In these confused times, a lot of friends of mine have found a way to relieve part of the pressure by, as they say, “exorcising” the fear of the pandemic by a steady diet of post-apocalyptic fiction – zombie movies, TV series about viruses and the collapse of civilization, novels and comics about crumbling cities and lone survivors.
And it’s all good and fine, if that works for them – it just does not work for me. And I am keeping myself up with old pulp adventures, sword & sorcery and space operas, and classic swashbucklers.
And last night I was checking out what’s new on DriveThruRPGs and I found a massive discount on a game I know and I’ve wanted to play forever.
A complete game for 5 bucks?
A game with musketeers fighting werewolves on its cover?
Come on, are you kidding me?
Actually I already knew All for One – Regime Diabolique, by Paul Wade Williams, in its Savage Worlds incarnation – the one with the royal blue cover. But the original game is the one with the green cover – the one that runs on Ubiquity.
The basic premise: the year is 1636, and while the Thirty Years War rages across Europe, evil is afoot in the shadows.
From here, imagine a collision of Dumas’ The Three Musketeers with the movie Brotherhood of the Wolf (even if that’s set in the 18th century), with a liberal dash of Solomon Kane as seasoning, and maybe Michael Moorcock’s The War Hound and the World’s Pain.
In other words, the players portray musketeers that – by chance or by design, by appointment or by ill luck – come face to face with the forces of evil and the occult, in Paris and all over the place. And they respond as the King’s men always do, with swashbuckling bravado and sharp steel.
It is swashbuckling sword & sorcery more than horror, as magic (in this specific instance, the sort that’s spelled with a final -k) is almost completely on the side of evil, and the supernatural still can feel the bite of a cold blade.
The basic handbook – a nicely black and white illustrated 200-pages volume as I said currently available for about 5 bucks as a pdf in DriveThruRPG (possibly because this is the first edition, and a second edition exists) – includes all that’s needed for play: a ton of character options to play any sort of Musketeer – from God-fearing Aramis-style schemers to scarred Athos-like veterans, spies and duellists, and the occasional natural philosopher; a big selection of non-player characters, including of course Cardinal Richelieu, Rochefort and Milady; secret societies and organizations to serve as support or foil and different fencing schools that make swordfights different and interesting; a choice of supernatural creatures, including demons and imps, unquiet spirits and gargoyles, hell-hounds and vampires; first class, concise but useful historical facts and timelines.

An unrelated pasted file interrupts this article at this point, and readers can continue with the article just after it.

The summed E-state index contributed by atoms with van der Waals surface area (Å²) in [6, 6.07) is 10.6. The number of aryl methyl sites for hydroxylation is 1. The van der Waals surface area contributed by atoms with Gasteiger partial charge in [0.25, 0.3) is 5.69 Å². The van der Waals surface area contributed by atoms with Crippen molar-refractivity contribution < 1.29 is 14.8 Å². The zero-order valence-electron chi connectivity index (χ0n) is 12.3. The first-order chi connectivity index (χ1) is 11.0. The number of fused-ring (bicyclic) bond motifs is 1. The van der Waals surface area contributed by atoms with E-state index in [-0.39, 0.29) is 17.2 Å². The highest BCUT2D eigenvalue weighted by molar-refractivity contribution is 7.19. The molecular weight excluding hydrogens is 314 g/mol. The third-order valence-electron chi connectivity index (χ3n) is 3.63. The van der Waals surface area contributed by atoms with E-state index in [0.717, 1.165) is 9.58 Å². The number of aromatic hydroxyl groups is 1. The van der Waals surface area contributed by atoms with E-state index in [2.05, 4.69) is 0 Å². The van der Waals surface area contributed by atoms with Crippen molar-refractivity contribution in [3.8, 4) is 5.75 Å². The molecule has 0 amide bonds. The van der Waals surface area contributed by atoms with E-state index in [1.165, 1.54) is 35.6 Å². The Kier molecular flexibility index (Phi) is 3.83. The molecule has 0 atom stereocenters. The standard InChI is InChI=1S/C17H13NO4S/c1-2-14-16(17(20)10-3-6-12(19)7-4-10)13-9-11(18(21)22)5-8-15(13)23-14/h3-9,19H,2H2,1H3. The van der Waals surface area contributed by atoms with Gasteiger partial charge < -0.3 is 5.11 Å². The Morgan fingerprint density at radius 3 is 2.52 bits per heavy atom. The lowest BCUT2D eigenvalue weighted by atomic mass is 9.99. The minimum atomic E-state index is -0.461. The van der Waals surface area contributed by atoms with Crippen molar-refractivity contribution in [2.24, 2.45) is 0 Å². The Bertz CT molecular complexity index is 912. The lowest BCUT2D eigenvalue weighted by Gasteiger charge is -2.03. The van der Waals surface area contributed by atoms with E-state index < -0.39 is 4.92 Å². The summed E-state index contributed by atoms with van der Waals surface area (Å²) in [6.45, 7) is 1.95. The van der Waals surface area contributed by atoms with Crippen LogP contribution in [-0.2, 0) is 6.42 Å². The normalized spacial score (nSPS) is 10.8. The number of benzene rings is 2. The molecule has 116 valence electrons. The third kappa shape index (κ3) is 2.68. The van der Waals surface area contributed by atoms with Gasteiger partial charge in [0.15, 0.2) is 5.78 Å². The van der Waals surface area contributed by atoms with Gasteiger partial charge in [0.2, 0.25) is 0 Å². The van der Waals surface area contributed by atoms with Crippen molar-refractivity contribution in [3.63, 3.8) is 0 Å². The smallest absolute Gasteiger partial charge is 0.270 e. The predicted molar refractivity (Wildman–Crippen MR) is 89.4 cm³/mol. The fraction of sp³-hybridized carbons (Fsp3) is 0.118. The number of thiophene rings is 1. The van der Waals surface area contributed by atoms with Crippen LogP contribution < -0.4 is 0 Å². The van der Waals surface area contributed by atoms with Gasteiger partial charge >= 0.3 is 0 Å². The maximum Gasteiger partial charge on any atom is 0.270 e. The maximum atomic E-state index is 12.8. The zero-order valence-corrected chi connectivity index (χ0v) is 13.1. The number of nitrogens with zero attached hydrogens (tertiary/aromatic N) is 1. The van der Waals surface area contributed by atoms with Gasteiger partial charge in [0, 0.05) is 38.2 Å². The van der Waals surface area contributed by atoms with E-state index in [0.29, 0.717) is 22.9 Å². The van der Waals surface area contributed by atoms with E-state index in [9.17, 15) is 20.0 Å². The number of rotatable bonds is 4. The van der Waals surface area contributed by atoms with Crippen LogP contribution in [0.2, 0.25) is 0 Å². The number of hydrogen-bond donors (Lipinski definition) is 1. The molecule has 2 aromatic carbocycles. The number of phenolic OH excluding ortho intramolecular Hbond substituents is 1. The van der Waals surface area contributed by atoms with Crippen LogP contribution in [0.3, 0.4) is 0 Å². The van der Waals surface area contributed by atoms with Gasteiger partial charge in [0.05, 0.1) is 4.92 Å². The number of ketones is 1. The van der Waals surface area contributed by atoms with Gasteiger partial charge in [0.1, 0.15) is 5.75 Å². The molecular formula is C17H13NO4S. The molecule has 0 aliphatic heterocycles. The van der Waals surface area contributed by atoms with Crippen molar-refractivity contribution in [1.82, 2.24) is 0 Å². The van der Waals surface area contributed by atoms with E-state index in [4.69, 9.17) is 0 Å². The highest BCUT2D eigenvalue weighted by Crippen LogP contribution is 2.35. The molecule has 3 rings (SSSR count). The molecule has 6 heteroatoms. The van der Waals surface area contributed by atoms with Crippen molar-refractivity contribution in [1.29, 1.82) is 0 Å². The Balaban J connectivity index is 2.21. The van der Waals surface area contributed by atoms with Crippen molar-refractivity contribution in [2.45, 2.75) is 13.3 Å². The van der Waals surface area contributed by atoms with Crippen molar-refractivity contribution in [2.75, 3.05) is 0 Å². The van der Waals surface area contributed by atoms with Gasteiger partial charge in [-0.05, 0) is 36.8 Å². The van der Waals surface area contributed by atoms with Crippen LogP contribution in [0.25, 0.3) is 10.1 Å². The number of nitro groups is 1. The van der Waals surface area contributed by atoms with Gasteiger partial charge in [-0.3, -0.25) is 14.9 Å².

All for One – Regime Diabolique is lean and focused, and it’s the sort of RPG book I like the best – the sort that inspires you ideas for adventures and campaigns on every page, and in which engine, setting and premise work together like clockwork. The characters as musketeers can be thrown into a variety of situations – from conspiracies and spy games to witch-hunts and murder investigations, to working as bodyguards or operating as freelancers in their spare time. And the game supports all that and more. There’s no wasted space here, and as the game runs on Ubiquity, it’s fast to set up and fast to play.
Also, the Ubiquity engine means I can use material from other Ubiquity games (say, for instance, Leagues of Gothic Horror, or Leagues of Cthulhu) to add a few extras to my games and surprise my players. Throw in a few good novels and movies to inspire master and players, and this is really the sort of game that might have something for everyone.
Right now, my online team seems to be enjoying Hollow Earth Expedition (about which, I’ll have to post a full, detailed review as soon as possible) quite a bit, and indeed the Ubiquity system is turning out to be almost perfect to be played online. Should we ever feel tired of the Hollow Earth, a quick tour of Paris’ underworld during the reign of Louis the XIII might provide a refreshing distraction.